Part of Bering Sea Pacific cod fishery could move toward quota system

Pacific cod (Photo Courtesy of Holland Dotts & the Alaska Marine Conservation Council)

About a year after federal regulators dramatically cut the Pacific Cod quota in the Gulf of Alaska, some fishermen in the Bering Sea say there are too many boats fishing for the declining species.

The North Pacific Fishery Management Council is looking into the problem, but potential solutions are likely to be controversial.

Since Pacific cod stocks crashed in the Gulf of Alaska in recent years, members of the fishing industry say fishermen are focusing their efforts farther west.

Tom Enlow is the president of UniSea, which operates a large shore-side processor in Unalaska. He said more vessels — especially trawlers — are crowding the fishing grounds. He also said there are more offshore processors competing for their cod.

“You’re seeing people who have historically not participated in these fisheries – as a processor standpoint – now coming into the fishery,” Enlow explained. “So there’s a lot of excess capacity now and pressure on this resource.”

Crowded fishing grounds are dangerous, and some trawlers say the congestion is causing a race for fish.

Brent Paine is the executive director of United Catcher Boats, which represents a number of Bering Sea trawl vessels. He said the increased effort is pushing vessels to fish for Pacific cod in rough weather and throw bycatch prevention efforts, mostly related to Pacific halibut,  to the wayside.

“You got kind of a perfect storm going on here: You have more and more vessels entering a fishery, you’ve got less fish available to be caught, and now this year in 2019, we ended up with a 13-day season,” Paine said. “Four years ago, it never even closed.”

The North Pacific Fishery Management Council is examining the growth of offshore processors and the number of trawl vessels participating in the federal fishery as separate issues.

Last week, the council took up Paine and others’ request to look into a catch share plan for trawl catcher vessels, which would split up the sector’s catch between individual boats before the season begins.

The move would limit the number of vessels that can participate in the fishery and reduce competition.

Other fisheries like halibut and pollock use that management structure.

The catch would be split up by awarding vessels ownership of quota shares, which act much like a stock share in a business. Each share would represent a certain percentage of the catch allocated to the Bering Sea trawl sector each year. The trawl sector receives 22 percent of the total federal catch in the region.

“It would be allocated out to people who have been historically participating in the fishery, and they can slow the fishery way down and catch their individual allocation in a cooperative manner instead of racing for the fish,” Paine added.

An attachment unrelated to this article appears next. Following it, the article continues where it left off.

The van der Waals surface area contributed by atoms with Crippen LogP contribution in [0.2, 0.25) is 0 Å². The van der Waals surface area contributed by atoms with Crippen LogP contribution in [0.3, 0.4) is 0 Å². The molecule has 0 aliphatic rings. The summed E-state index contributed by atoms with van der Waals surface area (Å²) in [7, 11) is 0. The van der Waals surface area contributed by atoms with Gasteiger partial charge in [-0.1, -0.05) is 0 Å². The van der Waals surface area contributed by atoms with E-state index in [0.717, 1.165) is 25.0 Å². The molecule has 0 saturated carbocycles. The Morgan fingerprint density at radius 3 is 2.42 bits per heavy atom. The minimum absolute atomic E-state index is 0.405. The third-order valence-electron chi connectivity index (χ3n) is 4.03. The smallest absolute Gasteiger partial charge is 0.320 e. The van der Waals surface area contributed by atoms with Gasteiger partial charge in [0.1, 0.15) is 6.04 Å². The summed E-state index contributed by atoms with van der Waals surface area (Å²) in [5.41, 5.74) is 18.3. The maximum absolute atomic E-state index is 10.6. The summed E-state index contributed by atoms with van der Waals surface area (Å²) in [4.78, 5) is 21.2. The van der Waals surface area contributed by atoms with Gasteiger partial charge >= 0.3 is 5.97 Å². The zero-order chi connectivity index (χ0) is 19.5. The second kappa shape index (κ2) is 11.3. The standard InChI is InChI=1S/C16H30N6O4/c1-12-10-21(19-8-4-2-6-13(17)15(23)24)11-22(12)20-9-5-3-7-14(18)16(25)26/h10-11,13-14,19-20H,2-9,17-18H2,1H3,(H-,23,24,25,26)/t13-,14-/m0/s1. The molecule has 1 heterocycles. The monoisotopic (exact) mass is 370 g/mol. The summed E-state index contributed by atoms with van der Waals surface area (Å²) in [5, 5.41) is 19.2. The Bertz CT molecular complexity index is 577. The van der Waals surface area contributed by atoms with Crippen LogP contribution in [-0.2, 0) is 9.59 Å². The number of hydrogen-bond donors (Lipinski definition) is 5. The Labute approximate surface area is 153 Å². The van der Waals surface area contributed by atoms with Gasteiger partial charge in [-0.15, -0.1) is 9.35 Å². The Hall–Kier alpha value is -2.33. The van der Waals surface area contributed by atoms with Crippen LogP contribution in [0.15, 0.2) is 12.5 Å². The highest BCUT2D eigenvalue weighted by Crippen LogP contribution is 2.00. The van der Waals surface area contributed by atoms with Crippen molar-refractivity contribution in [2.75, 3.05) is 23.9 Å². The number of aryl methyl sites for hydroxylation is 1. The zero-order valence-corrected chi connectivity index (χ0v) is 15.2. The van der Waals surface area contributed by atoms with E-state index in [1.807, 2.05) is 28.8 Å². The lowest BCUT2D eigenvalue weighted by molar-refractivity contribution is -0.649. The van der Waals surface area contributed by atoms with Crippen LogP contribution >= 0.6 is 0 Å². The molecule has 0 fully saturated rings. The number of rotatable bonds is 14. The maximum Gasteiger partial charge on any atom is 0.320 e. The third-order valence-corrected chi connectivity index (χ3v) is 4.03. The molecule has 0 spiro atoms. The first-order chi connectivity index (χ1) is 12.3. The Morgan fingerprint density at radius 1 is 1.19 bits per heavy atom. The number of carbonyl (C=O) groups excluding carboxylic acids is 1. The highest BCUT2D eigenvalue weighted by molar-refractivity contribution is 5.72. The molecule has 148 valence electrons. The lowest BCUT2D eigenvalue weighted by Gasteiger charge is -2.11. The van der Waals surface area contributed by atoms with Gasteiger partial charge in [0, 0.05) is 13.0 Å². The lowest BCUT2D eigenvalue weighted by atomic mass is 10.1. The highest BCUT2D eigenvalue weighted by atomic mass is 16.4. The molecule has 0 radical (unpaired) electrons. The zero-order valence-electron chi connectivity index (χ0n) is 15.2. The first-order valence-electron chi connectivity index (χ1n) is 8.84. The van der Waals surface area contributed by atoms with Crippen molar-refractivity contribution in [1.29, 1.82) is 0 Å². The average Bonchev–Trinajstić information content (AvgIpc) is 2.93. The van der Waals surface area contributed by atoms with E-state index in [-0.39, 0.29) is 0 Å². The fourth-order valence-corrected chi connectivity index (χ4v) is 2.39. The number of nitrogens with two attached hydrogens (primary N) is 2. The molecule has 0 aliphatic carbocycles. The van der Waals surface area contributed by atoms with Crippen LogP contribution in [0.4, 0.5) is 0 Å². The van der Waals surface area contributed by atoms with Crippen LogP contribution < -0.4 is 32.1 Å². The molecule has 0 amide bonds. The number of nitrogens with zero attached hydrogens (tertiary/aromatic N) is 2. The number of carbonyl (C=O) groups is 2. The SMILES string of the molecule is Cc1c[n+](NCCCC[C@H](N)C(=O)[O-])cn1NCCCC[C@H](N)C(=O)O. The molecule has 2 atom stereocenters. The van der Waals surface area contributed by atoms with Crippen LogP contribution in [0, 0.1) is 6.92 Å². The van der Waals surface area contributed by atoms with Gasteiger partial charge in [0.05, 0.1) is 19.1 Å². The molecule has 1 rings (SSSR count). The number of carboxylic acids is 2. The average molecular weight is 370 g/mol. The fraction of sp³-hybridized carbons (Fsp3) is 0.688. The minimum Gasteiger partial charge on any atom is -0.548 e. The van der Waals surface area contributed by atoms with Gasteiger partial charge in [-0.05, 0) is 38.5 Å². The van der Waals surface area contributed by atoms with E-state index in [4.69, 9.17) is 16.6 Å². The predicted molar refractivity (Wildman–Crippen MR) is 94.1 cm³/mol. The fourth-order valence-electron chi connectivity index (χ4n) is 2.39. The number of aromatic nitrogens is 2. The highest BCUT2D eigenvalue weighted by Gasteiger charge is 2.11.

A specific date range would determine historical participation and therefore who gets shares and how many.  That’s likely to be a contentious issue if and when that date range is determined.

As it stands now, only trawlers are asking for a catch share plan, but the conversation worries fishermen in other gear groups.

Homer-based commercial fisherman Erik Velsco participates in the federal under 60-foot pot fishery in the Bering Sea. He also fishes in the state fishery, which takes a slice out of federal cod allocations in the region.

“That’s the worry, is that once we do one, do we have to do all of them? Can we have part of the fishery rationalized and the other part not?” Velsco questioned.

He belongs to the North Pacific Fisheries Association, which represents small and large fixed gear vessels that participate in Bering Sea Pacific cod fisheries.

The group’s President, Malcolm Milne, said it hasn’t taken an official stance on a potential catch share plan for trawlers, but the group worries the conversation would eventually include the entire fishery, as other catch share programs have.

“The idea of catch shares in the Bering Sea and possibly the Gulf has come up. If they establish catch shares, all of a sudden, what is now a public resource becomes privatized,” Milne said. “In the past, when they’ve given these shares away, or allocated them, then people had an instant asset to buy and sell. Depends who gets the qualifying years and who’s the ones writing the program as it turns out who gets the shares.”

No one is able to say how this conversation will shape the future of the cod fishery in the Bering Sea yet.

The North Pacific Fishery Management Council is expected to revisit the issue later this year when it’s due to receive a scoping paper from council staff.

Alaska Public Media’s Nat Herz contributed to this report.